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Lowest skiable temperature with leather 3 pins?

post #1 of 8
Thread Starter 

I'm looking to set myself up for some backcountry touring in the cold and would like to hear from someone with experience with leather boots. 

How cold of temperatures can you comfortably tour in with leather boots without an extra liner - just a sock or two?

Should I get larger boots and wear maybe 2 or 3 pair of wool socks inside until it fits properly, or is this a bad idea? I would definitely understand it being a bad idea for AT skis going downhill and needing lots of performance, but I am just talking backcountry touring with maybe a downhill now and then.

Or do I need to get a boot such as the Alico Telemark ski boots that have an extra liner?



post #2 of 8

I have no idea about how cold you can go...I think that is an individual thing.  I have gone in single digit temps using toe warmers.  I am normally fine with temps in the 20's and teens with just my socks, maybe some thin nylon sock liners under my ski socks.


If your boots are older, like mine, watch out for the sole separating from the top of your boot.  Mine are held together with duct tape and glue.  The duct tape makes them warmer though!

post #3 of 8

Amundsen skiing to the South Pole. Not sure if those are three pins though. Do boot gloves work with 75mm boots?


post #4 of 8

I've been on 3-pins and leather at -10 Fahrenheit. Just to see what it would be like.

post #5 of 8

You can go quite cold as your instep is moving in leather tele boots vice traditional alpine boots.  I would say down to the single digits is no problem whatsoever.  Way back I had a setup that was leather tele boots that had a gaitor all the way around the leather.  This will keep the snow off the boots and keep you even warmer.  Different types of gaitors.  The ones I had were with a rubber gasket at the bottom that sealed along where the sole attached to the leather.  That will keep you warmer.  Also, it all depends on how much you stop.  As long as you are moving, you can usually stay warm.  Other things usually get cold - face, hands before feet.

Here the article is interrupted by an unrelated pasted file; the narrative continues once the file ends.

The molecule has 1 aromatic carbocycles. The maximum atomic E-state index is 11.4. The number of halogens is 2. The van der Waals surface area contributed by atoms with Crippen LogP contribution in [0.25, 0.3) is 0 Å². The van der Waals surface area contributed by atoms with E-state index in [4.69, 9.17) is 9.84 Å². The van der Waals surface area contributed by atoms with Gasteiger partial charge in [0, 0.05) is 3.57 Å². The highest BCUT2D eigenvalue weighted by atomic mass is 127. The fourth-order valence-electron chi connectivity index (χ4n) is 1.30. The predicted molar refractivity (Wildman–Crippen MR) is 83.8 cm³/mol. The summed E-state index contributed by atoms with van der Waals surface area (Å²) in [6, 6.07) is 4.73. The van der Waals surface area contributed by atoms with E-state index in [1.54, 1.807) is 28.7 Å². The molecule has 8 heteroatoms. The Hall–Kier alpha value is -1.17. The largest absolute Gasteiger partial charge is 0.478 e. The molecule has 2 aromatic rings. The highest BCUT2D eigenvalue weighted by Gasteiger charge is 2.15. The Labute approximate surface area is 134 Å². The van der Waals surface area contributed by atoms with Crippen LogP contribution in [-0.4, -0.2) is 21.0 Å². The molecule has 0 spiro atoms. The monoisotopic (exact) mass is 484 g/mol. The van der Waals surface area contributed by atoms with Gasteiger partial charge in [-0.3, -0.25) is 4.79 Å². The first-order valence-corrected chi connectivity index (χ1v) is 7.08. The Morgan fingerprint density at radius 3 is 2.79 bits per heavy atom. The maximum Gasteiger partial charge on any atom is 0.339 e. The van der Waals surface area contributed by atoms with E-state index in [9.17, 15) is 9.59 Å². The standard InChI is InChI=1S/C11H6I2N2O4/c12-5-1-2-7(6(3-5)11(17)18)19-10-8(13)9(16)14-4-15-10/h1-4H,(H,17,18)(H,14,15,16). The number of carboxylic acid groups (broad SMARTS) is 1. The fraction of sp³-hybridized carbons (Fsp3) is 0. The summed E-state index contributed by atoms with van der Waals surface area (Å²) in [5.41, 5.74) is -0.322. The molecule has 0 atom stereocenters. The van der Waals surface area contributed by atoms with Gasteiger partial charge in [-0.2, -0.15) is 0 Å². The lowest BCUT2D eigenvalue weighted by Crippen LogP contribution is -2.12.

post #6 of 8

Lowest I've skied on 2 occasions in leather 3 pin cross country boots is -40C winter camping Christmas in Algonguin Park in the mid 70's and about -45C at the cottage (further south) about 8 years later.  This is actual temperature and not wind chill.  I have good memories of both  clear blue sky, no wind and dry but it easy to get frost bite in those temps.  A warm core and layering works best.  One of the biggest concerns is sweating especially in the boots as these will freeze and cause you endless problem.  Keep dry and you should have little problems.


Done right it's no problem, done wrong big problems.


BTW at those temps F and C are equal.

post #7 of 8
Thread Starter 

Good to know. Yeah -40 are the types of temps I was thinking.  Of course, if I experiment with that cold, I'll have something I KNOW is warm along with just in case.

post #8 of 8

Do you get much glide with snow that cold?

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